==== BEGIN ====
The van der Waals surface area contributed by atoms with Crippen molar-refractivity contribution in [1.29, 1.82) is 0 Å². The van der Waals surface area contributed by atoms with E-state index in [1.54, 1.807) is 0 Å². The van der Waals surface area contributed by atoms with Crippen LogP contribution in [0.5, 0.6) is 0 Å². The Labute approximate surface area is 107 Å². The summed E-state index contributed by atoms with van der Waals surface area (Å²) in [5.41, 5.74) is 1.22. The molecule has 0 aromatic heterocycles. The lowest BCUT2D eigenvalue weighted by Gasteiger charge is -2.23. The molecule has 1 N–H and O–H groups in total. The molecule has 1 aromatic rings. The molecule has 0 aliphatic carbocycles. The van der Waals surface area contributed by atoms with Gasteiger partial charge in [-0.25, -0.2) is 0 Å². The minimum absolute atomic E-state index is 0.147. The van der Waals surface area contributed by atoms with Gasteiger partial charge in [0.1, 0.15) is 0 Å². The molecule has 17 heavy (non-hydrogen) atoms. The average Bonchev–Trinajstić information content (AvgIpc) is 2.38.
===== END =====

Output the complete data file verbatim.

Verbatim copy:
The van der Waals surface area contributed by atoms with Crippen molar-refractivity contribution in [1.29, 1.82) is 0 Å². The van der Waals surface area contributed by atoms with E-state index in [1.54, 1.807) is 0 Å². The van der Waals surface area contributed by atoms with Crippen LogP contribution in [0.5, 0.6) is 0 Å². The Labute approximate surface area is 107 Å². The summed E-state index contributed by atoms with van der Waals surface area (Å²) in [5.41, 5.74) is 1.22. The molecule has 0 aromatic heterocycles. The lowest BCUT2D eigenvalue weighted by Gasteiger charge is -2.23. The molecule has 1 N–H and O–H groups in total. The molecule has 1 aromatic rings. The molecule has 0 aliphatic carbocycles. The van der Waals surface area contributed by atoms with Gasteiger partial charge in [-0.25, -0.2) is 0 Å². The minimum absolute atomic E-state index is 0.147. The van der Waals surface area contributed by atoms with Gasteiger partial charge in [0.1, 0.15) is 0 Å². The molecule has 17 heavy (non-hydrogen) atoms. The average Bonchev–Trinajstić information content (AvgIpc) is 2.38.